How far are you willing to go to overclock your system? Actually, we should really ask how much effort are you willing to put into cooling your CPU. As everyone now knows, cooling plays a large role in overclocking.
Companies first started sticking heatsinks and fans on CPUs back in the 486 days, but the practice wasn't standardized until a little later. You can still find some of the earlier Pentium and Pentium Pro systems with heatsinks but without fans. We can't even imagine running a CPU without a fan today. (With Nvidia's GeForce 256, it looks like video cards will also come standard with fans in the near future.)
Overclocking is now mainstream in computer enthusiast circles, and the overclocking consumer population has grown large enough to support a small overclocking supply industry. We see specialized cooling units from Alpha and Vantec, and of course you can't forget Peltier coolers. When people first started experimenting with better cooling for overclocking, they didn't go with better heatsink designs or dual fans. They went straight to the Peltier. Manufacturers later filled in the product gap between standard cooling and the extreme Peltier coolers.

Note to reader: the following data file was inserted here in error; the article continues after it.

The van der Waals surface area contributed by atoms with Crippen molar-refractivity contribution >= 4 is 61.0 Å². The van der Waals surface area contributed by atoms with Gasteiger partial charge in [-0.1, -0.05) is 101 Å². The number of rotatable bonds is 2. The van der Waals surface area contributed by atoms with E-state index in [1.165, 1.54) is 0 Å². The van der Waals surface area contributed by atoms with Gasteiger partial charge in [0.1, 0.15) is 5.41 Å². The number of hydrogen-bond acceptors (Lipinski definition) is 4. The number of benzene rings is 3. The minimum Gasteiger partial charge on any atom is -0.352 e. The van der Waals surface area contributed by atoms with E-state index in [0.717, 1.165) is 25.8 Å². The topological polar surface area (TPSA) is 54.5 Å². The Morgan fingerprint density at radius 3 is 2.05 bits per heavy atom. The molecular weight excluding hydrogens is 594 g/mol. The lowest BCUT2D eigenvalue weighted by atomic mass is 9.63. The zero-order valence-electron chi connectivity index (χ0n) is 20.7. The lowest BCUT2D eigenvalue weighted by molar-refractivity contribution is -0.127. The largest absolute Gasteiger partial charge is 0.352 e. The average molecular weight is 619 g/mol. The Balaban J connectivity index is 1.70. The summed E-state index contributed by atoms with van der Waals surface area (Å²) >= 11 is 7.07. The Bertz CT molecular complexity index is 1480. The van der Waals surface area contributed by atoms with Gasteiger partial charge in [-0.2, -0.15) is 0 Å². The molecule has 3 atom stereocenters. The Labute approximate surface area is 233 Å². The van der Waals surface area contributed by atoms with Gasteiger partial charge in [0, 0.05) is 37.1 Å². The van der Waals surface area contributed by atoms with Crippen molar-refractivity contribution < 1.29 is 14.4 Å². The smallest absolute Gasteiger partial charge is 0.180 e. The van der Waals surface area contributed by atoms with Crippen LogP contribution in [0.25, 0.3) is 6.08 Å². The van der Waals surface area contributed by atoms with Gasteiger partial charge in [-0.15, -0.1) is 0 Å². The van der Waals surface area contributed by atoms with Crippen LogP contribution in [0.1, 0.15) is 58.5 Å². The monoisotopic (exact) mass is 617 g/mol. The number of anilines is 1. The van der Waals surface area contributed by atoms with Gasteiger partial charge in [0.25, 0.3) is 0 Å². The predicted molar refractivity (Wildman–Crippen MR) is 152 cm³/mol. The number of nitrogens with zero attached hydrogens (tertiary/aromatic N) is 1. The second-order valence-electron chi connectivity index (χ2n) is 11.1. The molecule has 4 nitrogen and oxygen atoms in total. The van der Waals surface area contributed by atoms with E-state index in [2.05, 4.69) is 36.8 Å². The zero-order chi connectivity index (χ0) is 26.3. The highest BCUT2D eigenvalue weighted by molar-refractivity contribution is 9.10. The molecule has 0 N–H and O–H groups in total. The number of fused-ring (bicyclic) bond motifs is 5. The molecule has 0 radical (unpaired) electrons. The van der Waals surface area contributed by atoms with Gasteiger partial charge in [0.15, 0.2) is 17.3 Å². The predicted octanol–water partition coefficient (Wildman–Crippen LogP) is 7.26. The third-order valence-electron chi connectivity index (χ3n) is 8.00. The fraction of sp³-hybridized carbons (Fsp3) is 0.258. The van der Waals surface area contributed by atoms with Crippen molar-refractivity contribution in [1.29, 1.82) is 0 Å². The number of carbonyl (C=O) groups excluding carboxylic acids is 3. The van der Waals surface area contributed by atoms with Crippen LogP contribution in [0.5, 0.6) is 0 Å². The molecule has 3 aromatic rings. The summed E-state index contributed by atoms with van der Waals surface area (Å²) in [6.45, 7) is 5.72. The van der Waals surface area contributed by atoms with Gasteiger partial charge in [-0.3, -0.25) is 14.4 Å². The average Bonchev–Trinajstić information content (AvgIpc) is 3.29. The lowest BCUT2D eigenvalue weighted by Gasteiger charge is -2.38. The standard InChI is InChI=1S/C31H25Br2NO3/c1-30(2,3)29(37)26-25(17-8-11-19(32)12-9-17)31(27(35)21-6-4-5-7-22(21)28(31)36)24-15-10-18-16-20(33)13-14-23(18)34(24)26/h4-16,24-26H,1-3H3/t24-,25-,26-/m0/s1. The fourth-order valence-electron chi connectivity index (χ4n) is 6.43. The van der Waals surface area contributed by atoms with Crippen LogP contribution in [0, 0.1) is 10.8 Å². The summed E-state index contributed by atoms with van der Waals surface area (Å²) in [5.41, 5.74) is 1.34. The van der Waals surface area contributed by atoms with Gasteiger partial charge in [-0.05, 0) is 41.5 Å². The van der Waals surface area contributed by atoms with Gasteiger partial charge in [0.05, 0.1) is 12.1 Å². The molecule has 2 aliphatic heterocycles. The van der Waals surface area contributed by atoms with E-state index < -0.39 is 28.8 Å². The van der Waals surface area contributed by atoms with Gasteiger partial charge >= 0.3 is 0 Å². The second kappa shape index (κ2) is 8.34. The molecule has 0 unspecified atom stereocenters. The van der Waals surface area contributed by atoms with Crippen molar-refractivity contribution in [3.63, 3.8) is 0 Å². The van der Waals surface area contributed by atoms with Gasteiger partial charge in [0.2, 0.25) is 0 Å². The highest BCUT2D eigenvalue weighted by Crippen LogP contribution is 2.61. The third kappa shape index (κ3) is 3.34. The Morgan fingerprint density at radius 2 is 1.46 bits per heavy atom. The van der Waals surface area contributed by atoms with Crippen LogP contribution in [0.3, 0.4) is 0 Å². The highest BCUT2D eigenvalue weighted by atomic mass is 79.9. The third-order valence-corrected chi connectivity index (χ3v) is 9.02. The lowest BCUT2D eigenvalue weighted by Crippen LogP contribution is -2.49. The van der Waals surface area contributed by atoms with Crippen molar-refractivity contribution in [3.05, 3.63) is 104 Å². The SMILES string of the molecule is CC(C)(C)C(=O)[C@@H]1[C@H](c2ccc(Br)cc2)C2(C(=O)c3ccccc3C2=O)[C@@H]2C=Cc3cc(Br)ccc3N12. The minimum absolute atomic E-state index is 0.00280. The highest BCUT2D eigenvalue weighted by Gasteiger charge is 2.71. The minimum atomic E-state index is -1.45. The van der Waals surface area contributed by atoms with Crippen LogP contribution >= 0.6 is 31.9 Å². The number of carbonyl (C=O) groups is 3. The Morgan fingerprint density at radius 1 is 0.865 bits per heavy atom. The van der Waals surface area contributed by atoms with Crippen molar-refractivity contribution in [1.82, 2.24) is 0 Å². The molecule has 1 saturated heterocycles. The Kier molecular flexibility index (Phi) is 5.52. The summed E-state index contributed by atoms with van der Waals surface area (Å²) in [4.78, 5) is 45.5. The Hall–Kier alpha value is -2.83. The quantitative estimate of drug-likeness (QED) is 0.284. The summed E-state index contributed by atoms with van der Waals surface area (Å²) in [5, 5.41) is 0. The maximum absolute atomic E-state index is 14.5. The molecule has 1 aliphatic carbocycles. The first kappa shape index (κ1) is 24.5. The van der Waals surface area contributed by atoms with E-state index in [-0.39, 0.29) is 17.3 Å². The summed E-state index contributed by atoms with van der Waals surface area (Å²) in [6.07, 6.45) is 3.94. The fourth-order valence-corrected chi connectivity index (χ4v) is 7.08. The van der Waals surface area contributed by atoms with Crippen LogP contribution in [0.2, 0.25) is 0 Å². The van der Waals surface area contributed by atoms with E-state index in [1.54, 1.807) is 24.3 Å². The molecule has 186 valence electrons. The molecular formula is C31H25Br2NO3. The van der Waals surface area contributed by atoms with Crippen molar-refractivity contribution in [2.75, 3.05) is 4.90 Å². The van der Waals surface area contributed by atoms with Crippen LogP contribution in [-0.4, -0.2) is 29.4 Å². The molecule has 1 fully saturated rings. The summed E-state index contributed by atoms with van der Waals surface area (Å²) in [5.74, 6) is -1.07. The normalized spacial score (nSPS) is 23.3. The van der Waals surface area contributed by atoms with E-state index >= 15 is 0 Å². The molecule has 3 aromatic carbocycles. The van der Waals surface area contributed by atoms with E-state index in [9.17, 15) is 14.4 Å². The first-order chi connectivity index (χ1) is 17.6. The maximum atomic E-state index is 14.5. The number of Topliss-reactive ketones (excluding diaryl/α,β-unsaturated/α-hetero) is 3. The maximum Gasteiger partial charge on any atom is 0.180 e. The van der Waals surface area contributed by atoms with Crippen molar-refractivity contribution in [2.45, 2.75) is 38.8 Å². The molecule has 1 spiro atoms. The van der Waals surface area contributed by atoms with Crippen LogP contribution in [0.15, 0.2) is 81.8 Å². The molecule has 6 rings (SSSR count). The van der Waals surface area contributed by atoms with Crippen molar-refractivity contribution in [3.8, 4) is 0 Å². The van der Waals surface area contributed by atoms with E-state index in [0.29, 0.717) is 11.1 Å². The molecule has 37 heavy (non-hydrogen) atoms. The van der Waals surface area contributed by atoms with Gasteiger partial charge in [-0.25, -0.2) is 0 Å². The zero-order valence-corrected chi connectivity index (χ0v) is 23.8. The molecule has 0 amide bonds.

Another extreme cooling throwback
KryoTech is another big name in overclocking's brief history. The first company to popularize the use of refrigeration units as an active CPU cooling solution, KryoTech has become famous for their super-cool, super-fast systems.
In the past, KryoTech systems haven't been all that popular because they only made AMD systems. Even though KryoTech's Renegade line of coolers are compatible with Intel slot-1 and socket-370 processors, most people still associate KryoTech with AMD.
We can understand why thought of a super-fast K6-2 or K6-3 didn't spark much interest among our readers. Now AMD has the Athlon and you can just guess what KryoTech is doing with it. Does an 800MHz Athlon sound appealing to you?